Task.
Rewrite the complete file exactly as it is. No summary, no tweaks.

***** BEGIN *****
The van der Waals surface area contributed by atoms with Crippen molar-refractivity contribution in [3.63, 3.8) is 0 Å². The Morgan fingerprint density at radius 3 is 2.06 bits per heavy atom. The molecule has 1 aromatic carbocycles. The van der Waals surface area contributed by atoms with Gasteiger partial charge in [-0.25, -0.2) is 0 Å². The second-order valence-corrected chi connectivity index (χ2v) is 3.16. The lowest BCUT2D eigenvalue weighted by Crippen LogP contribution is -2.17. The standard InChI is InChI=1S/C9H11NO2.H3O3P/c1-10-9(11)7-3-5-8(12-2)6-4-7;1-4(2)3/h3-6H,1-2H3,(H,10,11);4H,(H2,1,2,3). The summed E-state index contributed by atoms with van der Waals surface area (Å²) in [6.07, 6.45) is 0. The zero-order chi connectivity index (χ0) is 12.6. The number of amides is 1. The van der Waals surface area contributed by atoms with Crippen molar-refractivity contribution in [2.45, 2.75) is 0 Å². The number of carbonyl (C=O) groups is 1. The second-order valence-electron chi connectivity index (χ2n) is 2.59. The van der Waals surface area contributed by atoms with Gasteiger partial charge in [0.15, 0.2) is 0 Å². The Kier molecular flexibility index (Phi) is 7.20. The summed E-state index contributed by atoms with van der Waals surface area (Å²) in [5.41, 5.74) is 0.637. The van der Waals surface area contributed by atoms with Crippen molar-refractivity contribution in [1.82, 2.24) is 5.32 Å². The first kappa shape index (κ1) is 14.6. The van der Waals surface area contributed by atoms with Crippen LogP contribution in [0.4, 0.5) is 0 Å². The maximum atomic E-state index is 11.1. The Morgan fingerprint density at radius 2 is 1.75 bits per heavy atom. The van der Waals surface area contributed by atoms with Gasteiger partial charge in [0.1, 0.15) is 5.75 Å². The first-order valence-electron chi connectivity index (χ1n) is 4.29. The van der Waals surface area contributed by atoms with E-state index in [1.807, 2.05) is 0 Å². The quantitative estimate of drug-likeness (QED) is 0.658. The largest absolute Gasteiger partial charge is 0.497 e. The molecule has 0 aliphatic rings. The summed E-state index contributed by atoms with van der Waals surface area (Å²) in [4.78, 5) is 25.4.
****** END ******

The van der Waals surface area contributed by atoms with Crippen molar-refractivity contribution in [3.63, 3.8) is 0 Å². The Morgan fingerprint density at radius 3 is 2.06 bits per heavy atom. The molecule has 1 aromatic carbocycles. The van der Waals surface area contributed by atoms with Gasteiger partial charge in [-0.25, -0.2) is 0 Å². The second-order valence-corrected chi connectivity index (χ2v) is 3.16. The lowest BCUT2D eigenvalue weighted by Crippen LogP contribution is -2.17. The standard InChI is InChI=1S/C9H11NO2.H3O3P/c1-10-9(11)7-3-5-8(12-2)6-4-7;1-4(2)3/h3-6H,1-2H3,(H,10,11);4H,(H2,1,2,3). The summed E-state index contributed by atoms with van der Waals surface area (Å²) in [6.07, 6.45) is 0. The zero-order chi connectivity index (χ0) is 12.6. The number of amides is 1. The van der Waals surface area contributed by atoms with Crippen molar-refractivity contribution in [2.45, 2.75) is 0 Å². The number of carbonyl (C=O) groups is 1. The second-order valence-electron chi connectivity index (χ2n) is 2.59. The van der Waals surface area contributed by atoms with Gasteiger partial charge in [0.15, 0.2) is 0 Å². The Kier molecular flexibility index (Phi) is 7.20. The summed E-state index contributed by atoms with van der Waals surface area (Å²) in [5.41, 5.74) is 0.637. The van der Waals surface area contributed by atoms with Crippen molar-refractivity contribution in [1.82, 2.24) is 5.32 Å². The first kappa shape index (κ1) is 14.6. The van der Waals surface area contributed by atoms with Crippen LogP contribution in [0.4, 0.5) is 0 Å². The maximum atomic E-state index is 11.1. The Morgan fingerprint density at radius 2 is 1.75 bits per heavy atom. The van der Waals surface area contributed by atoms with Gasteiger partial charge in [0.1, 0.15) is 5.75 Å². The first-order valence-electron chi connectivity index (χ1n) is 4.29. The van der Waals surface area contributed by atoms with E-state index in [1.807, 2.05) is 0 Å². The quantitative estimate of drug-likeness (QED) is 0.658. The largest absolute Gasteiger partial charge is 0.497 e. The molecule has 0 aliphatic rings. The summed E-state index contributed by atoms with van der Waals surface area (Å²) in [4.78, 5) is 25.4.